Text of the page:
Jakarta. Nasi goreng, or fried rice, is the closest to a national dish that Indonesia has. With so many different variations – whose mother makes the best nasi goreng? – the meal is so much more than just rice cooked in a wok, it's a mouthwatering combination of history, family, passion and at times out there ingredients (nasi goreng with dragon fruit anyone?).
Where to find the best nasi goreng in Jakarta? One thing is for sure, don't go to restaurants! The best fried rice is almost always served from a simple wooden cart parked on the side of the road.
Everyone has their own favorite nasi goreng spot, but these are ours:
Nasi Goreng Kambing Kebon Sirih
The second youngest out of seven siblings, 45-year-old Rahadi has been helping his parents run the famous goat fried rice warung since he graduated from college.
"I've always wanted to have my own business since I was in high school and my parents told me the best way to learn how to do that is to work here and help them out," Rahadi said.
Rahadi's father Haji Nein and his mother Hajah Ratna came up with their own special spice mix for their signature goat fried rice in 1958.
"Goat meat is an acquired taste, some people don't like the smell. My father's special spice formula gets rid of that aroma," Rahadi said.
Rahadi checks the spice mix everyday, making sure everything is made to specs.
The portion is generous at this tarp-roofed warung, located on a narrow side street off Jalan Kebon Sirih in Menteng, Central Jakarta. There's an option to get a half portion, but why?
The lamb is gamey, and kind of tough, but has a spicy punch. And the minyak samin (ghee), keeps everything just the delicious side of oily.
The slightly bitter emping crackers is a perfect accompaniment for the bold, curry-ish flavors. Get an extra plate of acar (pickles) on the side if you feel like you need something to relieve all that greasy goodness.
If you don't mind the occasional cooking smokes wafting past your face or buskers coming up to your table and screaming their bad approximations of radio hits then Nasi Goreng Kambing Kebon Sirih's long communal tables are perfect for a hearty dinner.
The warung is only open in the evening, but they are making plans to open in a house nearby in August, which will be open for lunch as well.
Address: Jalan Kebon Sirih Barat Dalam 1, Menteng, Central Jakarta
Opening hours: 5 p.m. - 2 a.m.
Nasi Goreng Gila Gondrong
This place is also known as Nasi Goreng Obama since the food cart is parked permanently across the street from the former US president's old elementary school when he lived in Jakarta as a child.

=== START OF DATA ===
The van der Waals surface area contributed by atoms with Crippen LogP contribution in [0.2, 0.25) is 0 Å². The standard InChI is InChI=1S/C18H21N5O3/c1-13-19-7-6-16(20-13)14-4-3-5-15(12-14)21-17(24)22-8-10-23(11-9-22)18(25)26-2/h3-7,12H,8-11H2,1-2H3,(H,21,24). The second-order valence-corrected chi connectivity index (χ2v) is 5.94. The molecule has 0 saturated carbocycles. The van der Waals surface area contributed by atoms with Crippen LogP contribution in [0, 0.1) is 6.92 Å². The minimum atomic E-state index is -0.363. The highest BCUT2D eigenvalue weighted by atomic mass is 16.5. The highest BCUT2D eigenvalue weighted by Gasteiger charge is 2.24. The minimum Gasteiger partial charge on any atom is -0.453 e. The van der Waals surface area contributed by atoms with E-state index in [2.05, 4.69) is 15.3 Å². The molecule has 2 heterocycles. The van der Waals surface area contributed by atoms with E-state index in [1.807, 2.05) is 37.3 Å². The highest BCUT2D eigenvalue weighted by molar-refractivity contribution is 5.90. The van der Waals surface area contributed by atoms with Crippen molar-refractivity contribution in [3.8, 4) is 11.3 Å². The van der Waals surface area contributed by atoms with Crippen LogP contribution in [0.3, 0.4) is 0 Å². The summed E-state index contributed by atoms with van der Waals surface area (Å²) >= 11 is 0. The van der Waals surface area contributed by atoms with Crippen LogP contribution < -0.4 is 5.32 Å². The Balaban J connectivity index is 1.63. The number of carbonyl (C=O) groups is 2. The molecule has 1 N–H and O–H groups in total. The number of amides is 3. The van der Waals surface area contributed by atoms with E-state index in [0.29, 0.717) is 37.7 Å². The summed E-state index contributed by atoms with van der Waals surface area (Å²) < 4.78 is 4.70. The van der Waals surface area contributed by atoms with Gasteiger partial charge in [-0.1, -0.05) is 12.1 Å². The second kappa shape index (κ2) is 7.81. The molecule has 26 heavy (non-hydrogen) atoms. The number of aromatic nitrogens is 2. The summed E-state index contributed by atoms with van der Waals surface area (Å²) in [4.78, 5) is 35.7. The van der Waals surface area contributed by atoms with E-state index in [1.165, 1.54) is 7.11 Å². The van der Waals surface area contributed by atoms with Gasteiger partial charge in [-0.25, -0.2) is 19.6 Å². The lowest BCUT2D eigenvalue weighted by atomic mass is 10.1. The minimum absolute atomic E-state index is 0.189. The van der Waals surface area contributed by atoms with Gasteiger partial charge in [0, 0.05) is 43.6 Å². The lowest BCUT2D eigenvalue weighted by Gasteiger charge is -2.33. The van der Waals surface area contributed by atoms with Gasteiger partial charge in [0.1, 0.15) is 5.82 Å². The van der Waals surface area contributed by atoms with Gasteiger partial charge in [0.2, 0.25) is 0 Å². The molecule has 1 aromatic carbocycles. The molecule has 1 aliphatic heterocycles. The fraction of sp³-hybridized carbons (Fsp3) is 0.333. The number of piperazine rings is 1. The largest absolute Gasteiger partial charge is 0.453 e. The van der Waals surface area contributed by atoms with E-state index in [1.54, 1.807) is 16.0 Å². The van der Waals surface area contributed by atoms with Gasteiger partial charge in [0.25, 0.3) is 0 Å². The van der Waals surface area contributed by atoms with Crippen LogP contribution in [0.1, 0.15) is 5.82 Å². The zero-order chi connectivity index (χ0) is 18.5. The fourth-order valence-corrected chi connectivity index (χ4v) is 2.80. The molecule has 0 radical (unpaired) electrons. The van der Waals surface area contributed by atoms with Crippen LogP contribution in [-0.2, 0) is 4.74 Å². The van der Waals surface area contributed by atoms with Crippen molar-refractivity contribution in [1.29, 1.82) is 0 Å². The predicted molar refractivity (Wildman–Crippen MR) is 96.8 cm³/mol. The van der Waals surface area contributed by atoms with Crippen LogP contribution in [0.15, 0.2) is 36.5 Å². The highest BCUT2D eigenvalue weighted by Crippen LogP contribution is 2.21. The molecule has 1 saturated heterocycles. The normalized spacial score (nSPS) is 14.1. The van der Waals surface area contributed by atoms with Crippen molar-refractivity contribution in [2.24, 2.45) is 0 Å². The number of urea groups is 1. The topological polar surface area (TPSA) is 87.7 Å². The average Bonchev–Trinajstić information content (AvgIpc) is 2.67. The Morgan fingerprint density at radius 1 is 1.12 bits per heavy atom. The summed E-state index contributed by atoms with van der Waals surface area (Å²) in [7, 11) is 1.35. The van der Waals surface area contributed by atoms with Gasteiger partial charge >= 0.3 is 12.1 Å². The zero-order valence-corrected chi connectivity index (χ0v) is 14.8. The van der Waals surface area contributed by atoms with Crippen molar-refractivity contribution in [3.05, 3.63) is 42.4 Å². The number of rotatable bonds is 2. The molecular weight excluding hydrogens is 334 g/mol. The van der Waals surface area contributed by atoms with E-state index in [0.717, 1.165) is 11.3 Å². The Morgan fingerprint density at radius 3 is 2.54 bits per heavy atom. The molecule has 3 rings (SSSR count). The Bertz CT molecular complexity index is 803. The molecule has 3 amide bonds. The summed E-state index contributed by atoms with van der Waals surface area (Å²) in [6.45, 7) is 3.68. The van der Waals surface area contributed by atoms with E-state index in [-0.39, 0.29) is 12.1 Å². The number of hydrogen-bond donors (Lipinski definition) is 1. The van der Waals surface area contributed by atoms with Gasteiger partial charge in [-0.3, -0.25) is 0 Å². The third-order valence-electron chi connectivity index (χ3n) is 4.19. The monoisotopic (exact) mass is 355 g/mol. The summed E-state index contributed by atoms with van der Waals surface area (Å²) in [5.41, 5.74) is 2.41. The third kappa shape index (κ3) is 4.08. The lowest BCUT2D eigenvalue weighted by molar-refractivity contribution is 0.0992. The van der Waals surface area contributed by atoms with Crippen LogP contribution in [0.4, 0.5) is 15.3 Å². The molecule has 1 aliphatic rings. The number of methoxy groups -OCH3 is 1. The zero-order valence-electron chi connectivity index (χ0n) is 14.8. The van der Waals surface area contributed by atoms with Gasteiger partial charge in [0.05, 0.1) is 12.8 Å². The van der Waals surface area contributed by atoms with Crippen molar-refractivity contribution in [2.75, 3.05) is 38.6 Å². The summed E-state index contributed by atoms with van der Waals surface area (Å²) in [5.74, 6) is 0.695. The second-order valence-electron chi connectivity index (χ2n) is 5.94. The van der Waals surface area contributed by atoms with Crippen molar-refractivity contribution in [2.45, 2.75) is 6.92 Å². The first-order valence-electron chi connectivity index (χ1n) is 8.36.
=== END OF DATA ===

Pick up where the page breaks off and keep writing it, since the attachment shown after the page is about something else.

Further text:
Owner Suparudi said he knew Barry, as Obama was called around Menteng in the late 1960s. "I knew little Obama. He was naughty, but very smart," he said.
Suparudi, who sports a long ponytail, is known to his customers as "Pak Gondrong" (Mr. Long Hair).
He refuses to tell us his age, saying "I'm actually not that old, I just look old, because I think too much."
He began making fried rice in 1984, selling it to households around the old money area of Menteng by pushing his cart around its back streets.
Back then, he had to do everything himself – buying the ingredients, cooking the food, pushing the heavy cart.
Now he has a total of six employees helping him out.
"I am the happiest when someone finishes my food," Pak Gondrong laughed.
His Rp 20,000 ($1.40) nasi goreng is nicely browned and comes with a heap of toppings, including chopped pink sausages, bakso (beef balls) and scrambled eggs.
The obligatory kerupuk (crackers) comes in the rainbow-rimmed variety and a cold bottled drink to wash all the stickiness off costs Rp 5,000.
"I've alway used the same toppings. I don't want to change them because my long-time customers still like them," Pak Gondrong said.
The toppings are chewy and add a bit of texture to the soft rice. The rice is only flavored with sweet soy sauce, and is a little bland.
"I never count how much I sell per day because the most important thing is that we [he and his staff] enjoy ourselves and people enjoy the food," he said.
Address: Jalan Besuki No. 1, RT 3/RW 5, Menteng, Central Jakarta
Opening hours: 5 p.m. - 4 a.m.
Bakmi Jogja Apjay (Pak Ivan)
Pak Ivan rarely visits his nasi goreng stall anymore, preferring to entrust the bustling business to his nephew Misbahudin.
"Alhamdullilah [thank God], we always sell out," Misbahudin says, telling us they sell at least 200 portions of their kebuli fried rice each day.
There's constant commotion in the kitchen area as there are five stoves going off at once, while blurry skilled hands fly around, finishing orders.
The way the rice or noodles jump as if on a trampoline, it's a small wonder how the spatula stays in the grip and the wok intact.
Though Misbahudin's ratty notebook is already filled with pages of orders, people are still willing to put down their name and patiently wait for their order in the stifling heat.
Kebuli (fancily spelled "kebuly" at Apjay) is a dark brown spice mix – it looks like granules of brown sugar – made with Arabic ingredients.
Apjay's kebuli nasi goreng has a sharp savory flavor, but not as curry-ish as it looks.
You can find people standing, sitting, squatting, smoking in front of the 24-hour pharmacy where the cart is parked: all waiting for their orders.
Some, like true Jakartans, prefer to wait in their air-conditioned cars and have their nasi goreng delivered inside when they're finally ready. Some finish off their oily plates sitting on plastic stools under the neons of the nearby convenience store.
But all of them have to wait at least 30 minutes during busy times to get their fill of Apjay's famous nasi goreng kebuli.
Address: Jalan Panglima Polim IX, South Jakarta
Opening hours: 5 p.m. - 2 a.m.